Here is an example of a full deepfake with faces swapped and modified audio:

At a time when so much fake news flowing through social media platforms and messaging apps has already poisoned millions of minds, deepfakes will only create havoc. Within these apps’ echo chambers, a deepfake will become the ultimate proof of users’ beliefs, and for skeptics it will sow doubts strong enough to discredit the truth.

So far the most widespread use of deepfakes has been in creating non-consensual celebrity pornography. A celebrity’s face is swapped onto a pornographic actress in a video, without the celebrity’s consent, to create a clip that looks as if the original actor was the celebrity herself. (Most of these videos ‘feature’ female celebrities.) An automatic extension of this is the creation of revenge porn. All that’s needed is a few, often easily available, videos and images to help the software ‘learn’.

The technology has also been improving in leaps and bounds. Today, deepfakes can be created using consumer-level apps. Samsung recently claimed to have built an algorithm that can generate moving faces from a single image. An impending ‘upgrade’ touts ‘full-body faking’: entire fictitious persons shown walking, sitting and changing posture. One may be able to ‘generate’ people as required to fill up clips of political rallies to demonstrate a leader’s popularity – or an entire rally could be faked.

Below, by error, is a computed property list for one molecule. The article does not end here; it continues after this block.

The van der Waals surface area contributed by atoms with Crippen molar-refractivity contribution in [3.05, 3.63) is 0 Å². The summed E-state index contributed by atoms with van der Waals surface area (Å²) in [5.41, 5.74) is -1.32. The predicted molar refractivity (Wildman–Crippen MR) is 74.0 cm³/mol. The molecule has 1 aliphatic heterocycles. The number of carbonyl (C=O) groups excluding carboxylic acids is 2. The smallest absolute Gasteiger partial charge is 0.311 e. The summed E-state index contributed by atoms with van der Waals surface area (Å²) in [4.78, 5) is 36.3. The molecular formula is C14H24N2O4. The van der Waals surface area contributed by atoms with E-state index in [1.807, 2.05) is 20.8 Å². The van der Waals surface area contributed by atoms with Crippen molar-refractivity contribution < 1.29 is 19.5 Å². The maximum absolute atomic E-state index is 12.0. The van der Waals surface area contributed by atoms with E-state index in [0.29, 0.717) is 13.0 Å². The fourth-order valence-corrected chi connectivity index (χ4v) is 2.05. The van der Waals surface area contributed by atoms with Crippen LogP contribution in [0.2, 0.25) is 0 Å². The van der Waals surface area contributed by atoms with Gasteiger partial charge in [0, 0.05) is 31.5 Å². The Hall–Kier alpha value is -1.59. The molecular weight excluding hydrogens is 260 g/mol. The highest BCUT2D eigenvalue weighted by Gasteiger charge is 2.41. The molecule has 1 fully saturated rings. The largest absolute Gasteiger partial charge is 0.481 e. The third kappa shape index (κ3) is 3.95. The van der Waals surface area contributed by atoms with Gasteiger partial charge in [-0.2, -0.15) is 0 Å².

As such, detecting deepfakes is hard. One could examine individual frames for telltale signs of modification but this is bound to be tedious. Companies interested in such detection have been tending towards machines built to detect machine-generated visuals, i.e. automated detection using AI. Facebook, Twitter and YouTube have just banned some deepfake videos from their platforms by ‘catching’ them the moment they were uploaded, using techniques that examine blinking patterns, unnatural facial distortions, bad lip-sync, etc. Indeed, tech companies have also publicised plenty of detection challenges so they can crowd-source solutions to this problem, even if this might help the detection algorithms themselves produce even better deepfakes to evade detection. This is going to be a great “cat and cat” game.

Some countries have written laws to regulate the use of deepfaking technology. This said, deepfakes should be banned completely in political campaigns and without exceptions. The talk of using this technology for “positive messaging” is merely an excuse to bring it into the political arena. Even in the personal context, the law has an important role to play: non-consensual deepfake pornography should have penalties analogous to child porn or rape videos. For example, the American state of Virginia now covers nonconsensual deepfakes with a law made in the context of revenge pornography (defined as pornography intended to harass or coerce).

This is a step in the right direction and similar laws should be enacted quickly everywhere, especially in India. Additionally, all use of deepfakes, for education, satire, spoof or for (legally acceptable) creative expression must compulsorily include disclaimers stating that the visuals included therein are computer-generated.

If not regulated, deepfakes have the potential to not just rewrite history but drown us in a toxic politics that will thrive on our inability to distinguish the real from the unreal.

Anurag Mehra teaches engineering and policy at IIT Bombay. His policy focus is the interface between technology, culture and politics.